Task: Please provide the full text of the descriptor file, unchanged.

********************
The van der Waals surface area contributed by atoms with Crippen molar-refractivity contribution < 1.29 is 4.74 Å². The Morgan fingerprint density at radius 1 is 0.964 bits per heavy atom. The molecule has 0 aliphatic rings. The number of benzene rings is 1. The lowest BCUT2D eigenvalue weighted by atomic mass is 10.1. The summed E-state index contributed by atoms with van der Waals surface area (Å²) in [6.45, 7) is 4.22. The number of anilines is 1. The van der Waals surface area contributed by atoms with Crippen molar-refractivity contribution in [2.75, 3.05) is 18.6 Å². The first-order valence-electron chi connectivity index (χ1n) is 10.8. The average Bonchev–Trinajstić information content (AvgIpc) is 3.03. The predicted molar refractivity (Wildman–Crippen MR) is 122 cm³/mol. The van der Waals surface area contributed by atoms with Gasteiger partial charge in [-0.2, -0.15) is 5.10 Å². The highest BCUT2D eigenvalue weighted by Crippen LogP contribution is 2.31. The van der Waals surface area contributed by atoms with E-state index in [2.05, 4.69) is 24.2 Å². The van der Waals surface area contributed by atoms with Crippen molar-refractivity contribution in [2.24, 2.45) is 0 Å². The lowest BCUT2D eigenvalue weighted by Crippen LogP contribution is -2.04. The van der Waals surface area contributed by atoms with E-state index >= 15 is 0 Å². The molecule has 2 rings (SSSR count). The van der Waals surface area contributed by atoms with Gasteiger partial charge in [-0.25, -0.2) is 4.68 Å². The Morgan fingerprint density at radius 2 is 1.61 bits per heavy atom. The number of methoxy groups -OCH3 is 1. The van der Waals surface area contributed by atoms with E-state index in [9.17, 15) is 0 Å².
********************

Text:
The van der Waals surface area contributed by atoms with Crippen molar-refractivity contribution < 1.29 is 4.74 Å². The Morgan fingerprint density at radius 1 is 0.964 bits per heavy atom. The molecule has 0 aliphatic rings. The number of benzene rings is 1. The lowest BCUT2D eigenvalue weighted by atomic mass is 10.1. The summed E-state index contributed by atoms with van der Waals surface area (Å²) in [6.45, 7) is 4.22. The number of anilines is 1. The van der Waals surface area contributed by atoms with Crippen molar-refractivity contribution in [2.75, 3.05) is 18.6 Å². The first-order valence-electron chi connectivity index (χ1n) is 10.8. The average Bonchev–Trinajstić information content (AvgIpc) is 3.03. The predicted molar refractivity (Wildman–Crippen MR) is 122 cm³/mol. The van der Waals surface area contributed by atoms with Gasteiger partial charge in [-0.2, -0.15) is 5.10 Å². The highest BCUT2D eigenvalue weighted by Crippen LogP contribution is 2.31. The van der Waals surface area contributed by atoms with E-state index in [2.05, 4.69) is 24.2 Å². The van der Waals surface area contributed by atoms with Crippen molar-refractivity contribution in [2.24, 2.45) is 0 Å². The lowest BCUT2D eigenvalue weighted by Crippen LogP contribution is -2.04. The van der Waals surface area contributed by atoms with E-state index >= 15 is 0 Å². The molecule has 2 rings (SSSR count). The van der Waals surface area contributed by atoms with Gasteiger partial charge in [-0.25, -0.2) is 4.68 Å². The Morgan fingerprint density at radius 2 is 1.61 bits per heavy atom. The number of methoxy groups -OCH3 is 1. The van der Waals surface area contributed by atoms with E-state index in [9.17, 15) is 0 Å².